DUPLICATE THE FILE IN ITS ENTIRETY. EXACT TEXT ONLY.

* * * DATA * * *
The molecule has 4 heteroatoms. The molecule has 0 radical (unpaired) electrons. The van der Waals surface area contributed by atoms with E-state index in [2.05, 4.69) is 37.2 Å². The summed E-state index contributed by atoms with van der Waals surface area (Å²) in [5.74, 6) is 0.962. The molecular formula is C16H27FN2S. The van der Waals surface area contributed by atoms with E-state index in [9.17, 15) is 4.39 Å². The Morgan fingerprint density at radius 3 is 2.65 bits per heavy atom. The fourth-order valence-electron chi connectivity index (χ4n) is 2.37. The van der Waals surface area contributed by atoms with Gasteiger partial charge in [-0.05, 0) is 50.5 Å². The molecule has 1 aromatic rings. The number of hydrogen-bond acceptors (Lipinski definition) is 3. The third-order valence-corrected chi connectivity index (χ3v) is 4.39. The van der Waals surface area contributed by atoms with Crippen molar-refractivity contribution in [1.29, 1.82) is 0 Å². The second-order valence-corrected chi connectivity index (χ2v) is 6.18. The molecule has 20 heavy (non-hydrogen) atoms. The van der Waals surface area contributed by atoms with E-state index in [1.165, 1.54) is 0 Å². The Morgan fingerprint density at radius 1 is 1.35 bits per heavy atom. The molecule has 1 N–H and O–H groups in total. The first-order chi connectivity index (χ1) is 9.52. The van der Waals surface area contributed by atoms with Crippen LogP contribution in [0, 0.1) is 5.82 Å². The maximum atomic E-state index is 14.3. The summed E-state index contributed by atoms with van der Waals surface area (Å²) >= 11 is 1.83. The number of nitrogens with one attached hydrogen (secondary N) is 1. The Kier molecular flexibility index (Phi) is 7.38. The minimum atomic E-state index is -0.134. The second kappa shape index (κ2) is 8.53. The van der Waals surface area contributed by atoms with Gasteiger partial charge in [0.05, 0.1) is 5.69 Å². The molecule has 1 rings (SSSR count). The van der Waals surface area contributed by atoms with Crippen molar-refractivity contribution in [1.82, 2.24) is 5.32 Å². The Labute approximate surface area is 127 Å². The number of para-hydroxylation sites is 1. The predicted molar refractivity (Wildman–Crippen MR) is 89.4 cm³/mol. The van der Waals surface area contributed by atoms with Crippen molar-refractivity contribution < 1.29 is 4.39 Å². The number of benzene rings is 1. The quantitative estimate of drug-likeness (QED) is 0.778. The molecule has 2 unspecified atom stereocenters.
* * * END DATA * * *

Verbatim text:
The molecule has 4 heteroatoms. The molecule has 0 radical (unpaired) electrons. The van der Waals surface area contributed by atoms with E-state index in [2.05, 4.69) is 37.2 Å². The summed E-state index contributed by atoms with van der Waals surface area (Å²) in [5.74, 6) is 0.962. The molecular formula is C16H27FN2S. The van der Waals surface area contributed by atoms with E-state index in [9.17, 15) is 4.39 Å². The Morgan fingerprint density at radius 3 is 2.65 bits per heavy atom. The fourth-order valence-electron chi connectivity index (χ4n) is 2.37. The van der Waals surface area contributed by atoms with Gasteiger partial charge in [-0.05, 0) is 50.5 Å². The molecule has 1 aromatic rings. The number of hydrogen-bond acceptors (Lipinski definition) is 3. The third-order valence-corrected chi connectivity index (χ3v) is 4.39. The van der Waals surface area contributed by atoms with Crippen molar-refractivity contribution in [1.29, 1.82) is 0 Å². The second-order valence-corrected chi connectivity index (χ2v) is 6.18. The molecule has 20 heavy (non-hydrogen) atoms. The van der Waals surface area contributed by atoms with E-state index in [1.165, 1.54) is 0 Å². The Morgan fingerprint density at radius 1 is 1.35 bits per heavy atom. The molecule has 1 N–H and O–H groups in total. The first-order chi connectivity index (χ1) is 9.52. The van der Waals surface area contributed by atoms with Crippen LogP contribution in [0, 0.1) is 5.82 Å². The maximum atomic E-state index is 14.3. The summed E-state index contributed by atoms with van der Waals surface area (Å²) >= 11 is 1.83. The number of nitrogens with one attached hydrogen (secondary N) is 1. The Kier molecular flexibility index (Phi) is 7.38. The minimum atomic E-state index is -0.134. The second kappa shape index (κ2) is 8.53. The van der Waals surface area contributed by atoms with Gasteiger partial charge in [0.05, 0.1) is 5.69 Å². The molecule has 1 rings (SSSR count). The van der Waals surface area contributed by atoms with Crippen molar-refractivity contribution in [1.82, 2.24) is 5.32 Å². The Labute approximate surface area is 127 Å². The number of para-hydroxylation sites is 1. The predicted molar refractivity (Wildman–Crippen MR) is 89.4 cm³/mol. The van der Waals surface area contributed by atoms with Crippen molar-refractivity contribution < 1.29 is 4.39 Å². The number of benzene rings is 1. The quantitative estimate of drug-likeness (QED) is 0.778. The molecule has 2 unspecified atom stereocenters.